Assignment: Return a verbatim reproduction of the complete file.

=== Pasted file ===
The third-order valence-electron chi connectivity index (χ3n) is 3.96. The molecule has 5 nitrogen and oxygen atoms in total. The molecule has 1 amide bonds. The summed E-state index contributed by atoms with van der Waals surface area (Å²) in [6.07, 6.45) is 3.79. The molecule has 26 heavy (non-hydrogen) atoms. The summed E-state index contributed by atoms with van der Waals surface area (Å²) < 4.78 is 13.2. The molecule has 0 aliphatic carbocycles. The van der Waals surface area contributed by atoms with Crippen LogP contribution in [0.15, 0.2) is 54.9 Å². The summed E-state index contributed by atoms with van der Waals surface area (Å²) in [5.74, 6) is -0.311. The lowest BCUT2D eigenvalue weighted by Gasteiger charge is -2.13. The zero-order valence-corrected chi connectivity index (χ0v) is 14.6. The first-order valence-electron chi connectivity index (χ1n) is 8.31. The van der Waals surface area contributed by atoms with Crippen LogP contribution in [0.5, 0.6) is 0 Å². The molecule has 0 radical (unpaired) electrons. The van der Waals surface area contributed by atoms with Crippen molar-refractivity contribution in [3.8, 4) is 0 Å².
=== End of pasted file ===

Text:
The third-order valence-electron chi connectivity index (χ3n) is 3.96. The molecule has 5 nitrogen and oxygen atoms in total. The molecule has 1 amide bonds. The summed E-state index contributed by atoms with van der Waals surface area (Å²) in [6.07, 6.45) is 3.79. The molecule has 26 heavy (non-hydrogen) atoms. The summed E-state index contributed by atoms with van der Waals surface area (Å²) < 4.78 is 13.2. The molecule has 0 aliphatic carbocycles. The van der Waals surface area contributed by atoms with Crippen LogP contribution in [0.15, 0.2) is 54.9 Å². The summed E-state index contributed by atoms with van der Waals surface area (Å²) in [5.74, 6) is -0.311. The lowest BCUT2D eigenvalue weighted by Gasteiger charge is -2.13. The zero-order valence-corrected chi connectivity index (χ0v) is 14.6. The first-order valence-electron chi connectivity index (χ1n) is 8.31. The van der Waals surface area contributed by atoms with Crippen LogP contribution in [0.5, 0.6) is 0 Å². The molecule has 0 radical (unpaired) electrons. The van der Waals surface area contributed by atoms with Crippen molar-refractivity contribution in [3.8, 4) is 0 Å².